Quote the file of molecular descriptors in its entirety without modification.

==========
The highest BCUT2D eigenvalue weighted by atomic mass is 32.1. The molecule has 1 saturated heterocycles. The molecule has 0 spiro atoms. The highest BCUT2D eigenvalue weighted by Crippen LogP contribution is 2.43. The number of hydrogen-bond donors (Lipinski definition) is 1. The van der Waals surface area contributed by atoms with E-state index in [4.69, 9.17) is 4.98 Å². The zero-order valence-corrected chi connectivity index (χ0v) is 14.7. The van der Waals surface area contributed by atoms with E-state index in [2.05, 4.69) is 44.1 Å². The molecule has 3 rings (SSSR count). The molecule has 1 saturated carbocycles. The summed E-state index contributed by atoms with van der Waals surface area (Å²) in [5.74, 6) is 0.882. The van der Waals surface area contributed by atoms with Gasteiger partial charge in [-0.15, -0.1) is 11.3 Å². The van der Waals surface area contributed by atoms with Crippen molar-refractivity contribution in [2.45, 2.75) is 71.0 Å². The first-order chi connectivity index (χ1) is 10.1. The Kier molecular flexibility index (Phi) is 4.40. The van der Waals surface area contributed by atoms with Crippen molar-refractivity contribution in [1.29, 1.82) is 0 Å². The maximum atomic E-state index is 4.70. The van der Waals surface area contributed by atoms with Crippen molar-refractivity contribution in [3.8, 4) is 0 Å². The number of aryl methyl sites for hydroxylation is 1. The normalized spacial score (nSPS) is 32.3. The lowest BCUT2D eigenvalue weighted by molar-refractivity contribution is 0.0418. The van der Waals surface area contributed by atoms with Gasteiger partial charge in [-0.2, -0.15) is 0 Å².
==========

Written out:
The highest BCUT2D eigenvalue weighted by atomic mass is 32.1. The molecule has 1 saturated heterocycles. The molecule has 0 spiro atoms. The highest BCUT2D eigenvalue weighted by Crippen LogP contribution is 2.43. The number of hydrogen-bond donors (Lipinski definition) is 1. The van der Waals surface area contributed by atoms with E-state index in [4.69, 9.17) is 4.98 Å². The zero-order valence-corrected chi connectivity index (χ0v) is 14.7. The van der Waals surface area contributed by atoms with E-state index in [2.05, 4.69) is 44.1 Å². The molecule has 3 rings (SSSR count). The molecule has 1 saturated carbocycles. The summed E-state index contributed by atoms with van der Waals surface area (Å²) in [5.74, 6) is 0.882. The van der Waals surface area contributed by atoms with Gasteiger partial charge in [-0.15, -0.1) is 11.3 Å². The van der Waals surface area contributed by atoms with Crippen molar-refractivity contribution in [2.45, 2.75) is 71.0 Å². The first-order chi connectivity index (χ1) is 10.1. The Kier molecular flexibility index (Phi) is 4.40. The van der Waals surface area contributed by atoms with Crippen molar-refractivity contribution in [1.29, 1.82) is 0 Å². The maximum atomic E-state index is 4.70. The van der Waals surface area contributed by atoms with Crippen molar-refractivity contribution in [3.8, 4) is 0 Å². The number of aryl methyl sites for hydroxylation is 1. The normalized spacial score (nSPS) is 32.3. The lowest BCUT2D eigenvalue weighted by molar-refractivity contribution is 0.0418. The van der Waals surface area contributed by atoms with Gasteiger partial charge in [-0.2, -0.15) is 0 Å².